Why do I think a new Touring frame is needed? The MY09 Touring frame is now 11 years old and completely outdated by the likes of all other heavyweight touring bikes. Most importantly a new frame will be cheaper to build and assemble on the same production line in York, PA as the Softails. While they are at it, Harley should make the Touring M8 motor a 100 per cent twin balanced like the softail … having a common solid-mounted motor in all big twins. Just by installing the new tiny sized Harley “Lithium LiFe” battery alone for the Touring models will save 17.66 pounds in weight.
Ideally Harley will keep the old plastic bits we know and love like the Batwing and panniers (with more luggage space) on the new frame and will look exactly the same.
The new Touring framed models could share the same infotainment design with the MY20 LiveWire Panasonic OneConnect “telematic control unit.” That would kill off the 2019 Boom! Box GTS Infotainment System.
The Panasonic has a Head Up Display (HUD) capability built in which could give the dealers a new $2000 Harley/Panasonic helmet option with HUD to sell to all the LiveWire and Touring buyers for years to come.
The Harley-Davidson LiveWire electric motorcycle with its high price and premium components is the loss-leader that Harley has to make to show the world that it is the top dog in the new heavyweight electric motorcycle industry. That said the competition is humongous by any standards.
The LiveWire is already out of date, even compared to the two year old $10,000 cheaper Italian Energica EGO with a 200kms range and top speed of 240kph.
It commands the Euro high end market and is the FIM chosen single manufacturer for MotoE electric support races during the European MotoGP events. Energica’s CEO recently said in a CNN interview that they “are already studying the new powertrain that will be used from 2020.”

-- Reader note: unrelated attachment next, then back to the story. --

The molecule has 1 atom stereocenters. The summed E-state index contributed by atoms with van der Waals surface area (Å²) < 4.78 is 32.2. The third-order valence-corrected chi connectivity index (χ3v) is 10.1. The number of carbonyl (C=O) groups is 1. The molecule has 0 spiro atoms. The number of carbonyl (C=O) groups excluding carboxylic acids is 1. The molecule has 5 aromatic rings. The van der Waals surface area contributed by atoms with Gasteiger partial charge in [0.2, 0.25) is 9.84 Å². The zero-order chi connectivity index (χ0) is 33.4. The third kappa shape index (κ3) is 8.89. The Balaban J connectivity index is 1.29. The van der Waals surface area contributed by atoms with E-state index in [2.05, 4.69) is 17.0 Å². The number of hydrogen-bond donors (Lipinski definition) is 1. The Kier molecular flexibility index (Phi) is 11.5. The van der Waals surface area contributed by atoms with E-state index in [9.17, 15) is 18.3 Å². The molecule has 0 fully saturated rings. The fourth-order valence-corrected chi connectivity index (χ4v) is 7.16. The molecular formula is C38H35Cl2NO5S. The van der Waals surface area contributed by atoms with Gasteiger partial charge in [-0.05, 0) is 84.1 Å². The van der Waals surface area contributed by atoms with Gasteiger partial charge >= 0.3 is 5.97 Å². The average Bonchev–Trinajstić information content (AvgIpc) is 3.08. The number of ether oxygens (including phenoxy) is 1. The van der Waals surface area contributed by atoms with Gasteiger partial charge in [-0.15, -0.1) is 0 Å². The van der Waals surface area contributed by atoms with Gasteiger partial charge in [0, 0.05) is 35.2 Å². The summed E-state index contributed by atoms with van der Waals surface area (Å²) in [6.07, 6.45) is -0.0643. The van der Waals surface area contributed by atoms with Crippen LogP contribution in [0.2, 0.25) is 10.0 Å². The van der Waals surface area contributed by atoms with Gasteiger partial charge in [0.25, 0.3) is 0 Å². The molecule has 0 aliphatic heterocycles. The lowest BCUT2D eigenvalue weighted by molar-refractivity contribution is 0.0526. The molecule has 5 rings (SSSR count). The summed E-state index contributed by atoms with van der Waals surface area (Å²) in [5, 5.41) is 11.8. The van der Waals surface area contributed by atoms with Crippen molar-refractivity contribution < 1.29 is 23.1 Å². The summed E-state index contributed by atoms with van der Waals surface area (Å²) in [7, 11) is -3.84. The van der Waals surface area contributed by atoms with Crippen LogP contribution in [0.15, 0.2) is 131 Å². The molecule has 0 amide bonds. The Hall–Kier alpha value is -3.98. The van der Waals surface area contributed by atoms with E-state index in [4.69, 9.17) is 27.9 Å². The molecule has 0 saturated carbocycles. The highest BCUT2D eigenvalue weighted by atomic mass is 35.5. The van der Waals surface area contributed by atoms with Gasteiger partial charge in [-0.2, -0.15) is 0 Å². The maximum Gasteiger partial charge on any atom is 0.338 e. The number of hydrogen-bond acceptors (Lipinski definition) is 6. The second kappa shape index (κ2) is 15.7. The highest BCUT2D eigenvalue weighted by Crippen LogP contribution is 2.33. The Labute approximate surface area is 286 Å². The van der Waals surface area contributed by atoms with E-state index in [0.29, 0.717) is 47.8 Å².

Not just Harley but almost every motorcycle manufacturer is on the band wagon, not to mention every four wheel manufacturer, bar none.
China has even limited the number of electric vehicle manufacturing licenses it will issue. They have too many already.
Ducati’s CEO Claudio Domenicali just said “The future is electric, we’re not far from starting series production.”
Zero and Lightening are just two other experienced and class-leading electric bike manufactures that are coming out with brand new and cheaper top-tier models that exceed the LiveWire’s performance.
In the previous issue of HD I said I had ordered a LiveWire. But with the important numbers in, I pulled my order for a LiveWire for one simple reason, it didn’t have the range for my typical day ride of 250kms.
When I did the math on the price of a LiveWire, I saw the US list price of $30,000 and then added on 10 per cent GST (list price in the US doesn’t include any taxes), multiplied that by today’s exchange rate at about 72 cents US to the AUD, and your get an Australian price of a LiveWire of (sit down) AUD$46,297.
For that price I could get two of Harley’s greatest bikes: a four cam Sportster 1200 Custom with a 17 litre long-range fuel tank, and a Softail 107 M8 Sport Glide with removable bags, windscreen, cruise control and an 18.9 litre tank.
Both of these bikes could certainly do the Great Ocean Road in comfort on a day ride. Then too, either one of them would make a great lane splitters in the CBD and also commute to and from the city on one tank of fuel.